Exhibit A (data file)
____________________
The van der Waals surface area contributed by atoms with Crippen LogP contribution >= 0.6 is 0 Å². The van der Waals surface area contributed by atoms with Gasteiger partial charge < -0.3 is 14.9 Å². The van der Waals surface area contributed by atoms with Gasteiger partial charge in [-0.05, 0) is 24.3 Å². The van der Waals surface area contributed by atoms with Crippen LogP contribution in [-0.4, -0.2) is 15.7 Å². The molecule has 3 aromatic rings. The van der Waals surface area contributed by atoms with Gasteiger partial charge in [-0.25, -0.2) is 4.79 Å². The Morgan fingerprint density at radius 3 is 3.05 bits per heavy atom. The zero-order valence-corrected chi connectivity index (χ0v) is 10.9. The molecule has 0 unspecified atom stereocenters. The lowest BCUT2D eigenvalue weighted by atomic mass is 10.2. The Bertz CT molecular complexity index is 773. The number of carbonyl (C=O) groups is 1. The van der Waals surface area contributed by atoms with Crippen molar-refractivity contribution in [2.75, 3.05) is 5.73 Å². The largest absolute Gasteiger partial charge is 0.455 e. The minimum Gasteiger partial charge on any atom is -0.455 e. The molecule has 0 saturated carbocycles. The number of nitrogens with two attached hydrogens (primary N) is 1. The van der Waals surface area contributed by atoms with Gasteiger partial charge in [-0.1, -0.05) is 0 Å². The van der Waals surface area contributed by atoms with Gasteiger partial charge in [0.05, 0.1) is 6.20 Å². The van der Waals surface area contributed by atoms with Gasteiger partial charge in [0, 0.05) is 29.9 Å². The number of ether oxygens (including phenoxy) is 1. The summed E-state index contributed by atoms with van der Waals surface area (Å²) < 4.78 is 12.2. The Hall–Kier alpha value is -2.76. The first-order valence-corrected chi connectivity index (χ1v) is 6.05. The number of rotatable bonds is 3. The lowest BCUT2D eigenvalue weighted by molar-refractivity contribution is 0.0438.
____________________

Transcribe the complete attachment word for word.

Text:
The van der Waals surface area contributed by atoms with Crippen LogP contribution >= 0.6 is 0 Å². The van der Waals surface area contributed by atoms with Gasteiger partial charge < -0.3 is 14.9 Å². The van der Waals surface area contributed by atoms with Gasteiger partial charge in [-0.05, 0) is 24.3 Å². The van der Waals surface area contributed by atoms with Crippen LogP contribution in [-0.4, -0.2) is 15.7 Å². The molecule has 3 aromatic rings. The van der Waals surface area contributed by atoms with Gasteiger partial charge in [-0.25, -0.2) is 4.79 Å². The Morgan fingerprint density at radius 3 is 3.05 bits per heavy atom. The zero-order valence-corrected chi connectivity index (χ0v) is 10.9. The molecule has 0 unspecified atom stereocenters. The lowest BCUT2D eigenvalue weighted by atomic mass is 10.2. The Bertz CT molecular complexity index is 773. The number of carbonyl (C=O) groups is 1. The van der Waals surface area contributed by atoms with Crippen molar-refractivity contribution in [2.75, 3.05) is 5.73 Å². The largest absolute Gasteiger partial charge is 0.455 e. The minimum Gasteiger partial charge on any atom is -0.455 e. The molecule has 0 saturated carbocycles. The number of nitrogens with two attached hydrogens (primary N) is 1. The van der Waals surface area contributed by atoms with Gasteiger partial charge in [-0.1, -0.05) is 0 Å². The van der Waals surface area contributed by atoms with Gasteiger partial charge in [0.05, 0.1) is 6.20 Å². The van der Waals surface area contributed by atoms with Gasteiger partial charge in [0, 0.05) is 29.9 Å². The number of ether oxygens (including phenoxy) is 1. The summed E-state index contributed by atoms with van der Waals surface area (Å²) < 4.78 is 12.2. The Hall–Kier alpha value is -2.76. The first-order valence-corrected chi connectivity index (χ1v) is 6.05. The number of rotatable bonds is 3. The lowest BCUT2D eigenvalue weighted by molar-refractivity contribution is 0.0438.